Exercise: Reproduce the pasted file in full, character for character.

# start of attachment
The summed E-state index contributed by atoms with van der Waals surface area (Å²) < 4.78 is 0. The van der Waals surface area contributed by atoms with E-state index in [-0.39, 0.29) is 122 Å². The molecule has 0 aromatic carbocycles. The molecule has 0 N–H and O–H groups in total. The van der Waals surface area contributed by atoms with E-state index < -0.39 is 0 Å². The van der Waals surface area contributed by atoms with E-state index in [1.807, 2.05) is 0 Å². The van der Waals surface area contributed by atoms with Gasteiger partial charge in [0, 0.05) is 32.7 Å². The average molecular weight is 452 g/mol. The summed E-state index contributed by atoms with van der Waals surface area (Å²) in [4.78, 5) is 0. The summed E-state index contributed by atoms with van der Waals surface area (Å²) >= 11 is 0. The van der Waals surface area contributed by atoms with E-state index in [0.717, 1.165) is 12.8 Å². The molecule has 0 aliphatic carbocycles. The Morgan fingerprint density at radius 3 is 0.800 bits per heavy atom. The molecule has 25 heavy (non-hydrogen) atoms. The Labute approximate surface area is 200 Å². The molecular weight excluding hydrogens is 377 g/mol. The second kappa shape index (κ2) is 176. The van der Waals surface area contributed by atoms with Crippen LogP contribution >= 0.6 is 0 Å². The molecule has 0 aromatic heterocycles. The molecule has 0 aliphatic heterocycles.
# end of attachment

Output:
The summed E-state index contributed by atoms with van der Waals surface area (Å²) < 4.78 is 0. The van der Waals surface area contributed by atoms with E-state index in [-0.39, 0.29) is 122 Å². The molecule has 0 aromatic carbocycles. The molecule has 0 N–H and O–H groups in total. The van der Waals surface area contributed by atoms with E-state index < -0.39 is 0 Å². The van der Waals surface area contributed by atoms with E-state index in [1.807, 2.05) is 0 Å². The van der Waals surface area contributed by atoms with Gasteiger partial charge in [0, 0.05) is 32.7 Å². The average molecular weight is 452 g/mol. The summed E-state index contributed by atoms with van der Waals surface area (Å²) in [4.78, 5) is 0. The summed E-state index contributed by atoms with van der Waals surface area (Å²) >= 11 is 0. The van der Waals surface area contributed by atoms with E-state index in [0.717, 1.165) is 12.8 Å². The molecule has 0 aliphatic carbocycles. The Morgan fingerprint density at radius 3 is 0.800 bits per heavy atom. The molecule has 25 heavy (non-hydrogen) atoms. The Labute approximate surface area is 200 Å². The molecular weight excluding hydrogens is 377 g/mol. The second kappa shape index (κ2) is 176. The van der Waals surface area contributed by atoms with Crippen LogP contribution >= 0.6 is 0 Å². The molecule has 0 aromatic heterocycles. The molecule has 0 aliphatic heterocycles.